Diagnosis of Alzheimer’s disease can never really be certain in life. The only definite diagnosis can come from autopsying the individual’s brain after death. Five samples of tissue are taken from each hemisphere of the brain and studied under a microscope at 250x magnification. The number of senile plaques (an extracellular mass of dead and dying neurons surrounding a core of beta-amyloid protein) and neurofibrillary tangles (an intracellular tangle of microtubule fibers that leads to neuronal death) are counted and if they exceed a certain number specified by the individual’s age, diagnosis of AD can be made.
During life, diagnosis is by process of exclusion. All other possible etiologies of dementia must be ruled out in order to diagnose the person with Alzheimer’s disease. According to Swihart, in order to be diagnosed in life, the individual must be older than forty years. The diagnostic workup includes a complete and in depth history documenting how the dementia started and that it has had a progressive course. A general physical examination, laboratory tests, neuro-imaging, and a lumbar culture are done to rule out any other possible causes of dementia. A neurological examination is also done to determine if the cognitive changes are focal or global. If they are focal, it is indicative of something other than Alzheimer’s disease. Some possible causes of dementia that are ruled out include drug overdose, hyperthyroidism, kidney disease, vitamin B12 deficiency, normal pressure hydrocephalous, multiple strokes, tumors, chronic meningitis, and HIV. After these things are ruled out, the patient is sent for a neuropsychological workup. The neuropsychologist determines if the memory loss is more than would be normally expected for a person of that age, that depression is not causing a pseudodementia, and documents the dementia and that it is indeed Alzheimer’s disease and not something else.
After a person has been diagnosed with Alzheimer’s disease, he or she often wants to know what to expect for the future. Unfortunately, the course of AD is not a nice one. It begins in what is called the forgetfulness stage. The symptoms in this stage are usually mild and the person experiencing them may be the only one to notice. This stage is not usually functionally disabling; social skills and job performance is not significantly affected. The person may experience anomia (a word finding difficulty) along with mild language comprehension problems. Anxiety is common because the person realizes that there is a problem and that his or her memory loss is not normal. The length of this stage varies, but on average lasts from two to four years.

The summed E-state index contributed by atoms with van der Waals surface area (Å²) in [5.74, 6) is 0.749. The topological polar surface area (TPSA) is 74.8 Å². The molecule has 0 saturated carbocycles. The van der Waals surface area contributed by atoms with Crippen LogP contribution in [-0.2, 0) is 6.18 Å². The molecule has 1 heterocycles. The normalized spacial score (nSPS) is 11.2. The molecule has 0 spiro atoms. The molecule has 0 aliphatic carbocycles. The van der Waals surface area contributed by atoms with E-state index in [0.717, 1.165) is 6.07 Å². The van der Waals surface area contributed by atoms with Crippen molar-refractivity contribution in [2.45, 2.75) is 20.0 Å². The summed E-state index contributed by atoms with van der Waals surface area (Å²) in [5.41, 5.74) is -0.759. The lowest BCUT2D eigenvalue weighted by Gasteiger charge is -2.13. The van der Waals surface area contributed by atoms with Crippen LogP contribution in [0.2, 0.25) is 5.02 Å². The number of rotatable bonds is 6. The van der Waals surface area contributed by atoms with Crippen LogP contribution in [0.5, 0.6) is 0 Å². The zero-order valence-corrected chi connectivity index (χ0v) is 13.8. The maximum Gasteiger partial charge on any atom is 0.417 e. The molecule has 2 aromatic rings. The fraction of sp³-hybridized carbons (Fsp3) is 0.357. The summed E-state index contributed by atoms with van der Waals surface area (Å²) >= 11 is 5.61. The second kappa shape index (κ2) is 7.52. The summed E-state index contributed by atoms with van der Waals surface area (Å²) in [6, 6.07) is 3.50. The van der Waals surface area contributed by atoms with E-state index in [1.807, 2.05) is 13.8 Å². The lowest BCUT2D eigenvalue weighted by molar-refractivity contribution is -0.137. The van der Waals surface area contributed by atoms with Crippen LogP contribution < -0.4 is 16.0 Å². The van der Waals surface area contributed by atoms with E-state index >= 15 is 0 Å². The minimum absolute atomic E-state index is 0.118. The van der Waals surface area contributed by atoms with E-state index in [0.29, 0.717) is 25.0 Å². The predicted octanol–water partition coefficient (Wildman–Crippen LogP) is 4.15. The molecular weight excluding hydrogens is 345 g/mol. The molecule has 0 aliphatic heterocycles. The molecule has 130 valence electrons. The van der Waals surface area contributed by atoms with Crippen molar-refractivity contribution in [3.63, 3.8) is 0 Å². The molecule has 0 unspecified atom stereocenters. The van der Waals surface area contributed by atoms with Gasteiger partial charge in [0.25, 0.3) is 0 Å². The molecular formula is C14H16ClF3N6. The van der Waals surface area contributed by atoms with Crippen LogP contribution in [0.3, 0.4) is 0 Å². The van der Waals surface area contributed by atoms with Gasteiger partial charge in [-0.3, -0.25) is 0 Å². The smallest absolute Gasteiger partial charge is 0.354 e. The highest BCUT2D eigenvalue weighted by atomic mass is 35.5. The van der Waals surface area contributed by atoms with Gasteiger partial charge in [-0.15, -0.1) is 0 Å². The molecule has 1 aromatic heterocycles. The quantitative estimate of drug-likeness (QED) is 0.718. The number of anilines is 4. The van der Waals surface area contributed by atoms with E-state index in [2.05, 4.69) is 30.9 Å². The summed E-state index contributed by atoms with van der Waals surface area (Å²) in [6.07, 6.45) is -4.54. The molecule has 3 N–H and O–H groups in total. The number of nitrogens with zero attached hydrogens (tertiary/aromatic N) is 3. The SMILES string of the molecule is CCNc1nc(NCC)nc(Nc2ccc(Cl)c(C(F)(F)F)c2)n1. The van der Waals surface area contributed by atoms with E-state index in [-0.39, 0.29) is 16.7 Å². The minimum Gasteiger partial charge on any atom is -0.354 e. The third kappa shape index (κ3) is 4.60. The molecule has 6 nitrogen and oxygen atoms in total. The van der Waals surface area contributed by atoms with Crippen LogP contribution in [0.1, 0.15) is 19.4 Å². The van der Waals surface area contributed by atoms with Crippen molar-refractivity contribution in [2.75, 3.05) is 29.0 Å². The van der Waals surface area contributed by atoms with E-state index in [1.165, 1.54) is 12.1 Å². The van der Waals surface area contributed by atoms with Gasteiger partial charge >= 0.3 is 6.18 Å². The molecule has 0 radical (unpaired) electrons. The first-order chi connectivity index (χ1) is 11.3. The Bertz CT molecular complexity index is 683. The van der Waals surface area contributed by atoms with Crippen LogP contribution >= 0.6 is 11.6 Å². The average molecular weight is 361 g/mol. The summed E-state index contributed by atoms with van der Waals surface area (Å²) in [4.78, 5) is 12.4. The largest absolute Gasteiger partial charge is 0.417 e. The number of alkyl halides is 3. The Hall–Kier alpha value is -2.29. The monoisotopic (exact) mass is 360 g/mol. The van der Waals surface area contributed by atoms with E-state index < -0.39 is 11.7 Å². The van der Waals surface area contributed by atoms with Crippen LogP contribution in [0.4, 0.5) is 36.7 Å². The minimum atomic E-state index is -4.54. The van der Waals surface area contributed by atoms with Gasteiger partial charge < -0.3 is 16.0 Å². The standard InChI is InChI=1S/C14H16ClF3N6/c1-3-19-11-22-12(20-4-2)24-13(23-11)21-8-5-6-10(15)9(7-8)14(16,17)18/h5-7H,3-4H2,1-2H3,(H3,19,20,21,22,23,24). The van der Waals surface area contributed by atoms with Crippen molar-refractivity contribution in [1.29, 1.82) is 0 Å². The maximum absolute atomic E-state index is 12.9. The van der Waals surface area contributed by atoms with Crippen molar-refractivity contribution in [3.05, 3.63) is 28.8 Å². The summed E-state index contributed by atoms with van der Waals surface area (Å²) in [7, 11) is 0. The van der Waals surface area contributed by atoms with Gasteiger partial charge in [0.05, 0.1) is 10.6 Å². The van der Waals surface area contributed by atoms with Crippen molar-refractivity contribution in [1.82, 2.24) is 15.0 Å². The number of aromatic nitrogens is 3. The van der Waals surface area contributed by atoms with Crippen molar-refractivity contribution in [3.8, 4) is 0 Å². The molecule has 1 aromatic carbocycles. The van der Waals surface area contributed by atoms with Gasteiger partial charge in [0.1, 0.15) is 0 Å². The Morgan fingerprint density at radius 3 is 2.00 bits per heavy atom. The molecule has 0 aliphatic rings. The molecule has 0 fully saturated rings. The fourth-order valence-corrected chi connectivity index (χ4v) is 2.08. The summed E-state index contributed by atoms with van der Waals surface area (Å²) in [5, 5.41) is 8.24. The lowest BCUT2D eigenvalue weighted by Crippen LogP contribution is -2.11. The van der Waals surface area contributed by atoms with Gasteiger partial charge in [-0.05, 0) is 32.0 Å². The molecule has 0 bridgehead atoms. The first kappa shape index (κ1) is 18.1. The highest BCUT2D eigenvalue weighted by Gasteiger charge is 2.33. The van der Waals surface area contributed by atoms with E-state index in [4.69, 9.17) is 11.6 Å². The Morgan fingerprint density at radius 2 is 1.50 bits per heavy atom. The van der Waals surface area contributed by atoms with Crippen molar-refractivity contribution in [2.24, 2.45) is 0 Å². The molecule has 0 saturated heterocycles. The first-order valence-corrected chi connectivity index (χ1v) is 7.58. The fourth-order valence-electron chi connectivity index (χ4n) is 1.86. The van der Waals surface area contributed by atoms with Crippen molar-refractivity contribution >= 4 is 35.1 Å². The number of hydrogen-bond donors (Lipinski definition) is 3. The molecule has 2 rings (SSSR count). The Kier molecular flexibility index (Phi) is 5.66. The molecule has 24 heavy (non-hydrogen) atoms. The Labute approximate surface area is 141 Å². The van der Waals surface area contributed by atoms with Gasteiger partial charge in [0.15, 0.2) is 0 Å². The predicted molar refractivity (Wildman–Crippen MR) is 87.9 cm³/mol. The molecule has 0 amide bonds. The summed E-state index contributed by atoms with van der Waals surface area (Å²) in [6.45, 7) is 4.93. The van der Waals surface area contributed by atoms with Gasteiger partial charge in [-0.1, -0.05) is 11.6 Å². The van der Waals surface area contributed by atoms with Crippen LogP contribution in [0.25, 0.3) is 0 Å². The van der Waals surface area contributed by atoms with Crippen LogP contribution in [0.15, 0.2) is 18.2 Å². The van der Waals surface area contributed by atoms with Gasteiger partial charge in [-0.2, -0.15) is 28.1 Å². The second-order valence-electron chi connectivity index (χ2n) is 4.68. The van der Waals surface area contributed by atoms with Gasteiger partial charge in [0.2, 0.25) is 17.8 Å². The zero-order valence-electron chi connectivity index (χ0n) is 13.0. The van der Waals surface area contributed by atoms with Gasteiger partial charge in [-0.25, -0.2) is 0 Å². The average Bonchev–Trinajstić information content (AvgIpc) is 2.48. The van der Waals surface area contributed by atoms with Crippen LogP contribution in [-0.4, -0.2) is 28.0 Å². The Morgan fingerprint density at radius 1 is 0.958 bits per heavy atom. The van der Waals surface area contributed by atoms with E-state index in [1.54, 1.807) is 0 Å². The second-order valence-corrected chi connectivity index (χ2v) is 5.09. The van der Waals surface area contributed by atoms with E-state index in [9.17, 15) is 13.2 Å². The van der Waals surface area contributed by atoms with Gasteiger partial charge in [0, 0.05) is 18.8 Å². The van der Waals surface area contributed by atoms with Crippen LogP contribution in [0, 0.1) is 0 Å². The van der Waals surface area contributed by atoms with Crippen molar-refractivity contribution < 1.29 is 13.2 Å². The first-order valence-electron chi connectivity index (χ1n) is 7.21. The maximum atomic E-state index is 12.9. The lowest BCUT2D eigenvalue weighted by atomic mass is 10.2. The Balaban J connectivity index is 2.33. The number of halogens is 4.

The next stage of Alzheimer’s disease is commonly referred to as the confusional stage. It is during this stage that other people begin to notice that there is a problem. The individual may need help with completing daily tasks and higher level activities. Anomia is so severe that speech often becomes “empty,” losing meaningful content but not structure. Spatial problems develop making driving a risk. The individual may have decreased attention span and concentration and may have difficulty with orientation to person, place, and time. Anxiety and depression often decrease during this stage because the individual cannot stay focused on one train of thought long enough to remain depressed. This stage lasts an average of four years.
The last stage of Alzheimer’s disease is the dementia stage. Individuals in this stage have such severe deficits that they require 24-hour supervision. They lose all memories of the past, can no longer recognize the faces of close family members and friends, and become so aphasic and anomic that they lose the ability to speak altogether. They often wander without purpose and can become easily lost in once familiar places. Motivation to eat, bathe, and use a toilet is lost. They may develop paranoia and hallucinations, become passive or agitated, and become socially withdrawn. Sensorimotor abilities are also impaired until they ultimately lose the ability to ambulate and become bedridden. Death is usually a result of pneumonia, sepsis, or urinary tract infection, among other physical complications that are a consequence of being bedridden. This stage lasts anywhere from six months to two years or more.
There is not much positive information that can be given to an individual who has been diagnosed with Alzheimer’s disease. There are some available medications that can slow the progression of the disease, but there is no cure and no medications are able to significantly improve memory or stop progression of the disease altogether. By simplifying the tasks and environment of a person with AD, he or she can be safer and maintain some level of independence for a longer time. The most important thing to teach family members caring for a person with this disease is to take care of themselves first. “Because they have neglected their own medical problems, caregivers often predecease a spouse who has dementia.”
Good luck with everything! Alzheimer's is a horrible disease, but with appropriate treatment, these individuals can live more independently for a longer period of time. If you are going to be caring for her at home, make sure to look for day respite services or ask other family members to help once a week so you do not get burned out. Also, an occupational therapist can help you to modify the environment and increase visula cues in the environment to increase her independence.
· 1 decade ago